Thief steals $800,000 from Spokane developer Harlan Douglass
March 18, 2016 Updated Fri., March 18, 2016 at 6:10 p.m.
Spokane developer Harlan Douglass suspects his longtime assistant cracked his personal safe and stole $800,000 in cash.
Douglass kept four shoeboxes full of cash at his Colbert home and last September had a safe installed. While he was out of the country, a thief pulled off the sort of heist a property crimes detective called “absurd” for Spokane County.
Douglass’ son, Harley Douglass, reported someone took the cash from his father’s safe on the morning of Sept. 26, 2015. The theft was discovered after private security officers reported seeing lights on in the house during the middle of the night, then found an open window in the basement.
Spokane County sheriff’s deputies responded to Douglass’ 59-acre property in Colbert and found the safe door open. It had not been forced. They also discovered a rag had been placed over a motion sensor mounted above the safe.
The investigation took a strange turn the following day, when a member of the Douglass family found a plastic bag in the woods on the 59-acre property with half the missing cash inside.
A property crimes detective followed up and found significant evidence suggesting the theft was an inside job. A screen on the open window had been removed and placed inside the house, and furniture sitting right outside the window was untouched.
The detective also noted a new security system, which was not fully functional, had been installed about a week earlier. He wrote it was unlikely a burglar would enter the house at such an opportune time and take only cash from the safe without touching the many other valuables in the house.
The detective also discussed the case with about 20 property crimes detectives and said “no one had ever heard of any such absurd circumstances” in a burglary, court documents say.
Investigators interviewed a house cleaner, who told them she had discovered a large amount of cash and valuables in the house during her work and urged Douglass to secure his valuables since she felt uncomfortable knowing about his hiding place. As a result, Douglass installed the safe.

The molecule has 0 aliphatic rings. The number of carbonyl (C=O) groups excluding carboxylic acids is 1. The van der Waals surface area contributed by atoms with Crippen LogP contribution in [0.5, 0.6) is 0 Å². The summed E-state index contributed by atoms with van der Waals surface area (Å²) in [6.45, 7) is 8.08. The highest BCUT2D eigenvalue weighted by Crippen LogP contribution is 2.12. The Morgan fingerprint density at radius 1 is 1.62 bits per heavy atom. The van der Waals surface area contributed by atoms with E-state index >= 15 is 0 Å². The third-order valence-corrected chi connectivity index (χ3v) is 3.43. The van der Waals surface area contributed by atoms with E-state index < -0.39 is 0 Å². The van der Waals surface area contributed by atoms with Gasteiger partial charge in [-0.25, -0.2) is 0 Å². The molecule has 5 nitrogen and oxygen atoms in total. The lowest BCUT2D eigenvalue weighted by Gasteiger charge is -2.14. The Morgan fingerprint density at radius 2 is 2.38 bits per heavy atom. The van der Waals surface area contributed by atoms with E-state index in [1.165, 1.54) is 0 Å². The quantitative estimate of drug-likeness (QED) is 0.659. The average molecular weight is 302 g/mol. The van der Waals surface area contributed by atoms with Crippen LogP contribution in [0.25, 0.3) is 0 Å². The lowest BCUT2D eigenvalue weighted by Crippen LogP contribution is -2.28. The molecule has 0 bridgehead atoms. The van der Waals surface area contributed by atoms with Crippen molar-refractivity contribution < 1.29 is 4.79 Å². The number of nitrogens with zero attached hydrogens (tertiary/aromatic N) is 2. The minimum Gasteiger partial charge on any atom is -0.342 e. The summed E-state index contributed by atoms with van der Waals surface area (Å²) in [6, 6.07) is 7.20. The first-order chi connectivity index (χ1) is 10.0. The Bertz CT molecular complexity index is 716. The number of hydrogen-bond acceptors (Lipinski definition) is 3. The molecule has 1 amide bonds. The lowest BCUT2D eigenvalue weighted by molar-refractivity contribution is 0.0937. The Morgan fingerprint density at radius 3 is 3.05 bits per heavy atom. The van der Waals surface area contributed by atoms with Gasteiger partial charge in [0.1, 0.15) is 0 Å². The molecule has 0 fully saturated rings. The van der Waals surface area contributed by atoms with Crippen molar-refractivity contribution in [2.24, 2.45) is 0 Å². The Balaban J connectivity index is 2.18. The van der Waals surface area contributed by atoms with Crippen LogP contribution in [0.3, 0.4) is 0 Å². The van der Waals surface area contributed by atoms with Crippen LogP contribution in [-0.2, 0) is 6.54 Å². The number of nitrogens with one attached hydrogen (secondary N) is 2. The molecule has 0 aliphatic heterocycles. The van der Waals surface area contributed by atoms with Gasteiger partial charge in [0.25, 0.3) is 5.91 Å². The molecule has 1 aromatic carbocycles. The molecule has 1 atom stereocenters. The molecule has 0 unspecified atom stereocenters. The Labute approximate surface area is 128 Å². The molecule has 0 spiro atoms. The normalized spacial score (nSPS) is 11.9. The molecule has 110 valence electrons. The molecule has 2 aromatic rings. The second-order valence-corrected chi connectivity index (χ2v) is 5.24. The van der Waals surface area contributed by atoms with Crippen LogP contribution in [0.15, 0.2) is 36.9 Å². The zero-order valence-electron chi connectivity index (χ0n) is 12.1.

Sometime after that, the house cleaner said she saw a Post-it note on the floor of the home with the safe combination written on it. She put it on the counter so Douglass could find it. She told investigators it’s possible Douglass’ other staff, including his assistant, could have seen it.
The detective determined Douglass’ 23-year-old assistant, Bryan Reilly, and two Douglass family members could have had access to the safe while Douglass was out of town, but both family members passed polygraph examinations and urged detectives to continue investigating the case.
Reilly said he was out of town for the weekend at a resort with a friend, who verified his story. Video surveillance from the resort showed Reilly’s vehicle arriving at the resort and leaving after the weekend was over.
But detectives uncovered financial information that suggested more investigation is needed, court documents say. State employment records show Douglass paid Reilly a total of $8,137.50 for the first three quarters of 2015. Reilly reported no other income. In spite of this, he recently purchased a new Ford truck valued at about $40,000 with no outstanding loan and a Boston Whaler boat valued around $50,000, court documents say.
Detectives filed a warrant this week for the assistant’s bank records. Sheriff’s Office spokesman Deputy Mark Gregory said the investigation is ongoing and declined to comment further.
Apparently dissatisfied with the criminal investigation into the theft of his money, Douglass filed a civil suit against Reilly in January, accusing him and other unnamed parties of stealing the cash. The suit asks for the cash to be returned to Douglass with 12 percent annual interest, plus legal fees.
In a counterclaim, Reilly, who worked for Douglass from 2004 until last fall, said the claim accuses him without establishing that he “has access to the property, where the property was located or what the stolen property even consists of.”
Reilly’s attorney, Jason Johnson, said the claim Reilly stole from Douglass is absurd.
“Not only was he not present in the vicinity, but there’s video showing he was not present,” Johnson said.
Johnson filed a motion this week asking for the suit to be dismissed and said he expects a jury to find in favor of his client easily if the case reaches trial.
“Obviously they have a certain level of money to bring suits and my client has to defend against that,” he said.
Douglass’ attorney, Stephen Hassing, declined to comment on the suit.
A hearing is scheduled for April 15.
Less than a month ago, Douglass pleaded guilty to misdemeanor assault for slapping an opposing attorney during a heated civil suit involving one of his properties. He received credit for one day in jail and paid $700 in court fees.
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